Practical verifiable computing[edit]

Although it was shown that verifiable computing is possible in theory (using fully homomorphic encryption or via probabilistically checkable proofs), most of the known constructions are very expensive in practice. Recently, some researchers have looked at making verifiable computation practical. One such effort is the work of UT Austin researchers .[18] The authors start with an argument system based on probabilistically checkable proofs and reduce its costs by a factor of 1020. They also implemented their techniques in the Pepper system. The authors note that "Our conclusion so far is that, as a tool for building secure systems, PCPs and argument systems are not a lost cause."

The overall area, which now includes a number of implementations by different groups, has been surveyed.[19]

References[edit]

  1. ^ Babai, László; Fortnow, Lance; Levin, Leonid A.; Szegedy, Mario (1991-01-01). "Checking Computations in Polylogarithmic Time". Proceedings of the Twenty-third Annual ACM Symposium on Theory of Computing. STOC '91. New York, NY, USA: ACM: 21–32. doi:10.1145/103418.103428. ISBN 0897913973. 
  2. ^ Goldwasser, Shafi; Kalai, Yael Tauman; Rothblum, Guy N. (2008-01-01). "Delegating Computation: Interactive Proofs for Muggles". Proceedings of the Fortieth Annual ACM Symposium on Theory of Computing. STOC '08. New York, NY, USA: ACM: 113–122. doi:10.1145/1374376.1374396. ISBN 9781605580470. 
  3. ^ a b Micali, S. (2000-01-01). "Computationally Sound Proofs". SIAM Journal on Computing. 30 (4): 1253–1298. doi:10.1137/S0097539795284959. ISSN 0097-5397. 
  4. ^ a b c d e f g Gennaro, Rosario; Gentry, Craig; Parno, Bryan (31 August 2010). Non-Interactive Verifiable Computing: Outsourcing Computation to Untrusted Workers (PDF). CRYPTO 2010. 
  5. ^ Molnar, D. (2000). "The SETI@Home problem". ACM Crossroads. 7 (1). 
  6. ^ Smith, S.; Weingart, S. (1999). "Building a high-performance, programmable secure coprocessor". Computer Networks. 31: 831–960. doi:10.1016/S1389-1286(98)00019-X.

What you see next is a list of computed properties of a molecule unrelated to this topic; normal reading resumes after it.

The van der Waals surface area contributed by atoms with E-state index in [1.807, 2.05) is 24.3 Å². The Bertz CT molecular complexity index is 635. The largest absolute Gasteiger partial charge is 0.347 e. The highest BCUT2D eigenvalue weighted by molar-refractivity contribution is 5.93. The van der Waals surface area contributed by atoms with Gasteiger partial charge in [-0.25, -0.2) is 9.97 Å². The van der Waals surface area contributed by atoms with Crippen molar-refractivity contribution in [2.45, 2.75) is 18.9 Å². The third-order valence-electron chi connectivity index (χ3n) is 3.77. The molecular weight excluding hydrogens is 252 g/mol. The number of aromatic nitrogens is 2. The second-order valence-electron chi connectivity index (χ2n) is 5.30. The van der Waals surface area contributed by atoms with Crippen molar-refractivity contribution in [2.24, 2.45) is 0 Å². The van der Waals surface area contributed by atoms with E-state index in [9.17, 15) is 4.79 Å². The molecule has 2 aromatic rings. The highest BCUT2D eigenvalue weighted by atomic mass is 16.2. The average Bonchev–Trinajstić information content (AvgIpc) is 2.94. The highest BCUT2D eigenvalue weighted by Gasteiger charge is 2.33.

7. ^ Yee, B. (1994). Using Secure Coprocessors (PhD thesis). Carnegie Mellon University. 
  8. ^ Trusted Computing Group (July 2007). Trusted platform module main specification. 1.2, Revision 103. 
  9. ^ L. Babai (1985). "Trading group theory for randomness." In Proceedings of the ACM Symposium on Theory of Computing (STOC), New York, NY, USA, pp. 421–429
  10. ^ S. Goldwasser, S. Micali, and C. Rackoff (1989). "The knowledge complexity of interactive proof-systems." SIAM Journal on Computing, 18(1), pp. 186–208
  11. ^ S. Arora and S. Safra (1998). "Probabilistically checkable proofs: a new characterization of NP." Journal of the ACM, 45, pp.501-555
  12. ^ O. Goldreich (1998). Modern Cryptography, Probabilistic Proofs and Pseudorandomness. Algorithms and Combinatorics series, 17, Springer
  13. ^ a b J. Kilian (1992). "A note on efficient zero-knowledge proofs and arguments (extended abstract)." In Proceedings of the ACM Symposium on Theory of Computing (STOC)
  14. ^ a b J. Kilian (1995). "Improved efficient arguments (preliminary version)." In Proceedings of Crypto, London, UK, pp. 311–324. Springer-Verlag
  15. ^ a b S. Micali (1994). "CS proofs (extended abstract)." In Proceedings of the IEEE Symposium on Foundations of Computer Science, pp. 436-453.
  16. ^ A. Yao (1982). "Protocols for secure computations." In Proceedings of the IEEE Symposium on Foundations of Computer Science, pp. 160-164
  17. ^ A. Yao (1986). "How to generate and exchange secrets." In Proceedings of the IEEE Symposium on Foundations of Computer Science, pp. 162-167
  18. ^ Setty, Srinath; McPherson, Richard; Blumberg, Andrew J.; Walfish, Michael (February 2012). Making Argument Systems for Outsourced Computation Practical (Sometimes). Network & Distributed System Security Symposium (NDSS) 2012. 
  19. ^ Walfish, Michael; Blumberg, Andrew J. (2015-01-01). "Verifying Computations Without Reexecuting Them". Commun. ACM. 58 (2): 74–84. doi:10.1145/2641562. ISSN 0001-0782.